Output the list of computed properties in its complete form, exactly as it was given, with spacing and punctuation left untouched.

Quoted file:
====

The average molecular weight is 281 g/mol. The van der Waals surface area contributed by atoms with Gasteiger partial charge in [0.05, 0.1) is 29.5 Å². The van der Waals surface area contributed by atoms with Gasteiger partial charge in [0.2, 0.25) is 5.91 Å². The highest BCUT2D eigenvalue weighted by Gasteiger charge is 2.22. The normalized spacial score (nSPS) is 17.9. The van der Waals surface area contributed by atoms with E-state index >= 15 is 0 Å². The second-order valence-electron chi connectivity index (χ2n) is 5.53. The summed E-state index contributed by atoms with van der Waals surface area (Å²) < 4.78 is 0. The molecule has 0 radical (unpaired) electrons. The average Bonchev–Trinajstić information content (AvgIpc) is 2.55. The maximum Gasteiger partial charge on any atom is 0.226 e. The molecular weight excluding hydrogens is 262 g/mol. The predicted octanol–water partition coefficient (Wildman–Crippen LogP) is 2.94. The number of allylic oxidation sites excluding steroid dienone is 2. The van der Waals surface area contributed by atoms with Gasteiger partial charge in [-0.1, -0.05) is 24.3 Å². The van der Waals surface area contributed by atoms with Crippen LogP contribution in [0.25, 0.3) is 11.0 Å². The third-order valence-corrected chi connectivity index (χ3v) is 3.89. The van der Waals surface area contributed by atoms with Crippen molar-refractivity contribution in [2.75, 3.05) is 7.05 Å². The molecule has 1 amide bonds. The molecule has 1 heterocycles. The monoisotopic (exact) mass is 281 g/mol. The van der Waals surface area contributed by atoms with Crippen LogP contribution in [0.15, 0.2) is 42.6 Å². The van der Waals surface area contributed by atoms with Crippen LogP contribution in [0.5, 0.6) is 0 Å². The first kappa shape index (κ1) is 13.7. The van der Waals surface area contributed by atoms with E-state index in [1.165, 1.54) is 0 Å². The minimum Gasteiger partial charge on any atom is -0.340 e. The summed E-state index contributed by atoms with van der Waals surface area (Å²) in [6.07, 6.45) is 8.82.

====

The average molecular weight is 281 g/mol. The van der Waals surface area contributed by atoms with Gasteiger partial charge in [0.05, 0.1) is 29.5 Å². The van der Waals surface area contributed by atoms with Gasteiger partial charge in [0.2, 0.25) is 5.91 Å². The highest BCUT2D eigenvalue weighted by Gasteiger charge is 2.22. The normalized spacial score (nSPS) is 17.9. The van der Waals surface area contributed by atoms with E-state index >= 15 is 0 Å². The second-order valence-electron chi connectivity index (χ2n) is 5.53. The summed E-state index contributed by atoms with van der Waals surface area (Å²) < 4.78 is 0. The molecule has 0 radical (unpaired) electrons. The average Bonchev–Trinajstić information content (AvgIpc) is 2.55. The maximum Gasteiger partial charge on any atom is 0.226 e. The molecular weight excluding hydrogens is 262 g/mol. The predicted octanol–water partition coefficient (Wildman–Crippen LogP) is 2.94. The number of allylic oxidation sites excluding steroid dienone is 2. The van der Waals surface area contributed by atoms with Gasteiger partial charge in [-0.1, -0.05) is 24.3 Å². The van der Waals surface area contributed by atoms with Crippen LogP contribution in [0.25, 0.3) is 11.0 Å². The third-order valence-corrected chi connectivity index (χ3v) is 3.89. The van der Waals surface area contributed by atoms with Crippen molar-refractivity contribution in [2.75, 3.05) is 7.05 Å². The molecule has 1 amide bonds. The molecule has 1 heterocycles. The monoisotopic (exact) mass is 281 g/mol. The van der Waals surface area contributed by atoms with Crippen LogP contribution in [0.15, 0.2) is 42.6 Å². The van der Waals surface area contributed by atoms with Crippen LogP contribution in [0.5, 0.6) is 0 Å². The first kappa shape index (κ1) is 13.7. The van der Waals surface area contributed by atoms with E-state index in [1.165, 1.54) is 0 Å². The minimum Gasteiger partial charge on any atom is -0.340 e. The summed E-state index contributed by atoms with van der Waals surface area (Å²) in [6.07, 6.45) is 8.82.